How solar fuels work: thermochemistry

Solar fuel researchers test the thermochemical reactor designed for Synhelion's jet fuel production

Solar fuel researchers test the solar thermochemical reactor designed for Synhelion’s jet fuel production

Solar fuels are made using thermochemistry driven by direct heat from the sun

Solar thermochemistry is a process in which solar thermal energy drives chemical reactions to produce new compounds such as aviation fuel. Highly concentrated solar heat is reflected off thousands of mirrors in a solar field surrounding a tower receiver to heat a solar reactor. These reactions are used to extract hydrogen from molecules of water (or other hydrogen-containing compounds) and to make chemical compounds like ammonia or hydrocarbon fuels like aviation fuel.

National research laboratories around the world are advancing solar fuels using solar thermochemistry. Many designs are being tested for the solar reactors, heat transfer fluids, and thermal storage capable of very high temperatures ranging from 700ºC to 1500ºC. Research results are shared at annual SolarPACES Conferences and published in peer-reviewed journals such as Energy, Solar Energy, The Journal of Energy Storage, Solar Energies, etc. SolarPACES Task II Solar Chemistry Research is tasked by the International Energy Agency with furthering solar fuel research, which is carried out by affiliated member nations.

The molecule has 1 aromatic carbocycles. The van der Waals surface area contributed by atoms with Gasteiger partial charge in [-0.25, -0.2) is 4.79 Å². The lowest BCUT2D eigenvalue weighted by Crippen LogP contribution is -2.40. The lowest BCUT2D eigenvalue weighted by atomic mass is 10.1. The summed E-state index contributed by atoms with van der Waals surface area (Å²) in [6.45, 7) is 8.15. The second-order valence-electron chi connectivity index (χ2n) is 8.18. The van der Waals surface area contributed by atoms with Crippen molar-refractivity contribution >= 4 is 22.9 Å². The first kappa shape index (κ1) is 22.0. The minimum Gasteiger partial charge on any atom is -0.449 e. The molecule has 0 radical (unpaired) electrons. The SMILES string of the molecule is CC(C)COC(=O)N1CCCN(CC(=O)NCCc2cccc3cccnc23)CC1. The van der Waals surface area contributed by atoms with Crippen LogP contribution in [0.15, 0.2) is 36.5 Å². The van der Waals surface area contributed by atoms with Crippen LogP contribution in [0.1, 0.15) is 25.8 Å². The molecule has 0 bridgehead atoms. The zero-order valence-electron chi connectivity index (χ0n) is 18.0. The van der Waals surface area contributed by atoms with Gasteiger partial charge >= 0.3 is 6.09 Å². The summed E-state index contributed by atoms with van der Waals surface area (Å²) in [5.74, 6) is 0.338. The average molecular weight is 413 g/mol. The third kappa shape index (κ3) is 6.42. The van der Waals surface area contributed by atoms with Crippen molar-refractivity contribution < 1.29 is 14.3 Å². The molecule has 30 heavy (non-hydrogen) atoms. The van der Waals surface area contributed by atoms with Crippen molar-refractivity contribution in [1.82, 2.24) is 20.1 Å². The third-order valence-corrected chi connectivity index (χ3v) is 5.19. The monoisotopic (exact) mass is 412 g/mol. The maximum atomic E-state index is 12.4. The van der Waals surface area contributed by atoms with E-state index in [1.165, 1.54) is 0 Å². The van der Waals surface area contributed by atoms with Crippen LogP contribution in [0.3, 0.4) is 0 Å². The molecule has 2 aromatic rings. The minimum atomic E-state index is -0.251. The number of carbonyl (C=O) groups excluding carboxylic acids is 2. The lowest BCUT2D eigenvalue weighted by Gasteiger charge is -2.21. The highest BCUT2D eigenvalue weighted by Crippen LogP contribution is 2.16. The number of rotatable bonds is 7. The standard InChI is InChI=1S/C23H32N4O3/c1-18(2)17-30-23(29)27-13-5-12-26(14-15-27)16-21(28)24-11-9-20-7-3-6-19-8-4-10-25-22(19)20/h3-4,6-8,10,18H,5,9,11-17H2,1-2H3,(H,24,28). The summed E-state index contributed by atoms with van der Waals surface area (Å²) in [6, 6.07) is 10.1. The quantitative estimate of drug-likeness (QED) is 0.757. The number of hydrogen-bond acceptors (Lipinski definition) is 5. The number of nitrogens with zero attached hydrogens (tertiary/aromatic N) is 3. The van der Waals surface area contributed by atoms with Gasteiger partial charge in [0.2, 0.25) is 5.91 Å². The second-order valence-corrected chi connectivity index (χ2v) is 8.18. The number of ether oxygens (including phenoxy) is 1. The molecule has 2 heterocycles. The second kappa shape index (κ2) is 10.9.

The resulting solar fuels would be a sustainable and renewable alternative to traditional fossil fuel-based thermochemical processes that produce many fuels, chemicals, and materials, and has been recognized by at COP26. Thermochemical solar fuels have the advantage over biofuels that the land use is much lower, and the advantage over artificial photosynthesis that first require the conversion of photovoltaic solar energy to electricity, of being more thermally efficient.

The chemistry reactions are heated using very highly concentrated solar flux. To generate the heat, a solar field of mirrors called heliostats focuses thousands of reflections of the sun (many “suns”) up to a solar receiver that heats up to as high as 1500 C, using the heat in an adjacent solar reactor to heat the chemical reaction.

Solar thermochemical production of hydrogen, ammonia, and jet fuel are among the most promising lines of research, with the first commercial applications in aviation fuels that meet Aviation Standards for jet fuel.

Hydrocarbon fuels like gasoline, diesel, and jet fuel consist of hydrogen (H) and carbon (C) elements in various molecular configurations. The raw materials to produce any hydrocarbon fuel can be found in any materials that contain the chemical elements; hydrogen and carbon, such as water and carbon dioxide. Both hydrogen and carbon are found in numerous compounds, so they can be extracted from any materials that contain these elements.